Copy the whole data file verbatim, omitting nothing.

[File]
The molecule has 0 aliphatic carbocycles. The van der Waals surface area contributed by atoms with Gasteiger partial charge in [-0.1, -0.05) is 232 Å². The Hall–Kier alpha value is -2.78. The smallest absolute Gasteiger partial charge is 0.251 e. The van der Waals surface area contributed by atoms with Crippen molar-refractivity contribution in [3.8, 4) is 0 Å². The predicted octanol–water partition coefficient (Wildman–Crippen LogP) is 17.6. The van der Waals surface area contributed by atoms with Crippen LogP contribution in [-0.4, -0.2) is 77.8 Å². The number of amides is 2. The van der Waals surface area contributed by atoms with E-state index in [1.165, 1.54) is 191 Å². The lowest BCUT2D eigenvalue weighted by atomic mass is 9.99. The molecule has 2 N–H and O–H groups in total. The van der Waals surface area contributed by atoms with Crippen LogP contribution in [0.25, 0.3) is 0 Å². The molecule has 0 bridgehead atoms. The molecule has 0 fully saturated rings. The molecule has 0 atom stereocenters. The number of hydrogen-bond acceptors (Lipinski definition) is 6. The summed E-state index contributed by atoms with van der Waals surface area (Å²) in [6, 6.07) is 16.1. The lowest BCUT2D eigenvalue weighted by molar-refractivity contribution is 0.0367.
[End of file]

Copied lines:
The molecule has 0 aliphatic carbocycles. The van der Waals surface area contributed by atoms with Gasteiger partial charge in [-0.1, -0.05) is 232 Å². The Hall–Kier alpha value is -2.78. The smallest absolute Gasteiger partial charge is 0.251 e. The van der Waals surface area contributed by atoms with Crippen molar-refractivity contribution in [3.8, 4) is 0 Å². The predicted octanol–water partition coefficient (Wildman–Crippen LogP) is 17.6. The van der Waals surface area contributed by atoms with Crippen LogP contribution in [-0.4, -0.2) is 77.8 Å². The number of amides is 2. The van der Waals surface area contributed by atoms with E-state index in [1.165, 1.54) is 191 Å². The lowest BCUT2D eigenvalue weighted by atomic mass is 9.99. The molecule has 2 N–H and O–H groups in total. The van der Waals surface area contributed by atoms with Crippen LogP contribution in [0.25, 0.3) is 0 Å². The molecule has 0 bridgehead atoms. The molecule has 0 fully saturated rings. The molecule has 0 atom stereocenters. The number of hydrogen-bond acceptors (Lipinski definition) is 6. The summed E-state index contributed by atoms with van der Waals surface area (Å²) in [6, 6.07) is 16.1. The lowest BCUT2D eigenvalue weighted by molar-refractivity contribution is 0.0367.